The curriculum has become inclusive of a myriad of social constructs and there is now an expectation that teachers will fulfil roles that are more akin to that of those who work in health and social care, this is stretching us to the limit of capacity. Teachers do not take the responsibility they have to help and encourage young people to achieve their full potential lightly. An Educators core objective is to teach essential knowledge that brings about greater understand of the world and support pupils as they progress towards their chosen destinations. Teacher’s go above and beyond to provide for pupils but our goodwill has been stretched to the limit as the expectation that we can take on board more and more increases. While these expectations have increased the willingness to pay us a fair rate for the work we do has not. The tactics used by our pay masters to delay negotiations show a complete disregard for the work that each of us carry out. Fair dues for the job teachers do will only be achieved if we stop giving or time away for free and are resolute in this aim.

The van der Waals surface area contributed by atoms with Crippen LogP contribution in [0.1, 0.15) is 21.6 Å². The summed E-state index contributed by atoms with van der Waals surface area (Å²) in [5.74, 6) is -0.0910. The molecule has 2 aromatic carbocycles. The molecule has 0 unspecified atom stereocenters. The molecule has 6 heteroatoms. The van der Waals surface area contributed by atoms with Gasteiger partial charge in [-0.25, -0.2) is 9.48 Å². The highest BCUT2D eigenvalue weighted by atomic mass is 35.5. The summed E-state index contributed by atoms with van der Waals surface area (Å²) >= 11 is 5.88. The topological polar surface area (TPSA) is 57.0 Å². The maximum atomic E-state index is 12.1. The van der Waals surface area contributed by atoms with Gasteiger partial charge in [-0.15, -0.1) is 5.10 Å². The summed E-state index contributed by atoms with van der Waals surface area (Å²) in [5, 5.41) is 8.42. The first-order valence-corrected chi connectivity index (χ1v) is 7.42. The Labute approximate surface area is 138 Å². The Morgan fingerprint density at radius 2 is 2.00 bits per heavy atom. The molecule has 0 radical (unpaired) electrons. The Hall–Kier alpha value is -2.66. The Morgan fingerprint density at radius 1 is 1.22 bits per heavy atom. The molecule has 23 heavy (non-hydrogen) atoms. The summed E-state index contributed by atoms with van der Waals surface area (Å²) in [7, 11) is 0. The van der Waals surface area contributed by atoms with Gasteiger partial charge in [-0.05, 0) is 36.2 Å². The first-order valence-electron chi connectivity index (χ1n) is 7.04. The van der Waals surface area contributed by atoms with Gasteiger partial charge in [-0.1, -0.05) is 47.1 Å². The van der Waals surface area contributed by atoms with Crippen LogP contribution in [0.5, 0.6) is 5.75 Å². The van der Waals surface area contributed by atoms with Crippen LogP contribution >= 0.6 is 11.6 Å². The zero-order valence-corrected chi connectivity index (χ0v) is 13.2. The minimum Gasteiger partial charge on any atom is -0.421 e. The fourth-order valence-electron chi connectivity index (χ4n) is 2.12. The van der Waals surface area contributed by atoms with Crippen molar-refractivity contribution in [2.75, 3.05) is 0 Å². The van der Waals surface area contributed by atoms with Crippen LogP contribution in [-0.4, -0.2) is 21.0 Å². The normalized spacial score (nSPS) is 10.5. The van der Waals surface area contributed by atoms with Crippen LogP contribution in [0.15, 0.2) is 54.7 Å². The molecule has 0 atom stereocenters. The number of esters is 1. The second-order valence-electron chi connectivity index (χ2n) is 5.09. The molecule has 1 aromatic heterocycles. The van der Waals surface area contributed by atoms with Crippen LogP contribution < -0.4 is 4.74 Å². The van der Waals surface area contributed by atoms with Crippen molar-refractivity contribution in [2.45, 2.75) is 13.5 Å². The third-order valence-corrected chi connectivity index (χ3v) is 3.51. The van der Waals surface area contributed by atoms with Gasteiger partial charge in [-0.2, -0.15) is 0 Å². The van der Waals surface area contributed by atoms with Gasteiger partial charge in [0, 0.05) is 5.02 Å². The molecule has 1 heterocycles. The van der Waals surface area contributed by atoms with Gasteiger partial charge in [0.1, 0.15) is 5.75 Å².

The last pay offer was derisory and far below what we would have accepted however now that it has been agreed we would expect that it will be paid as soon as possible. Further delay shows a continued disrespect for teaching professionals who have worked tremendously hard throughout the Pandemic.
The campaign for a 10% pay increase in 2022-2023 has begun and we stand ready to take action if the next pay offer is not commensurate with the professional duties we perform day and daily.
Friday 13 May 2022